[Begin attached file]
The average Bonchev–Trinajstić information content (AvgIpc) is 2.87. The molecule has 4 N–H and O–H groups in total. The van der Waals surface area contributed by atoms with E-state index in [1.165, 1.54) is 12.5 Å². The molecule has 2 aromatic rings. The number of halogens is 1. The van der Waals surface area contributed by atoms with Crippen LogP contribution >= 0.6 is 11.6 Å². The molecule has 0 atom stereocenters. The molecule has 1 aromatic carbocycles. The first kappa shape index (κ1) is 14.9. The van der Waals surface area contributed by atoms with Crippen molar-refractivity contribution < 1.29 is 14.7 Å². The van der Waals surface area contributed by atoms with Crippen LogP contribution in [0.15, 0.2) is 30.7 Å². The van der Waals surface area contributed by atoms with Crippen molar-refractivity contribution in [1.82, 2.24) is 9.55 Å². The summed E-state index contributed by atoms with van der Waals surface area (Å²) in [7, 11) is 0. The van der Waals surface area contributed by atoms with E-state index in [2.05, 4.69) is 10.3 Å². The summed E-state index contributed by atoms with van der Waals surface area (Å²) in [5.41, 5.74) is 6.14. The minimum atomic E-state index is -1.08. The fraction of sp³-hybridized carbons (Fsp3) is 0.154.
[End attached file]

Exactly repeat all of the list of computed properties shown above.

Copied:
The average Bonchev–Trinajstić information content (AvgIpc) is 2.87. The molecule has 4 N–H and O–H groups in total. The van der Waals surface area contributed by atoms with E-state index in [1.165, 1.54) is 12.5 Å². The molecule has 2 aromatic rings. The number of halogens is 1. The van der Waals surface area contributed by atoms with Crippen LogP contribution >= 0.6 is 11.6 Å². The molecule has 0 atom stereocenters. The molecule has 1 aromatic carbocycles. The first kappa shape index (κ1) is 14.9. The van der Waals surface area contributed by atoms with Crippen molar-refractivity contribution < 1.29 is 14.7 Å². The van der Waals surface area contributed by atoms with Crippen LogP contribution in [0.15, 0.2) is 30.7 Å². The van der Waals surface area contributed by atoms with Crippen molar-refractivity contribution in [1.82, 2.24) is 9.55 Å². The summed E-state index contributed by atoms with van der Waals surface area (Å²) in [7, 11) is 0. The van der Waals surface area contributed by atoms with E-state index in [2.05, 4.69) is 10.3 Å². The summed E-state index contributed by atoms with van der Waals surface area (Å²) in [5.41, 5.74) is 6.14. The minimum atomic E-state index is -1.08. The fraction of sp³-hybridized carbons (Fsp3) is 0.154.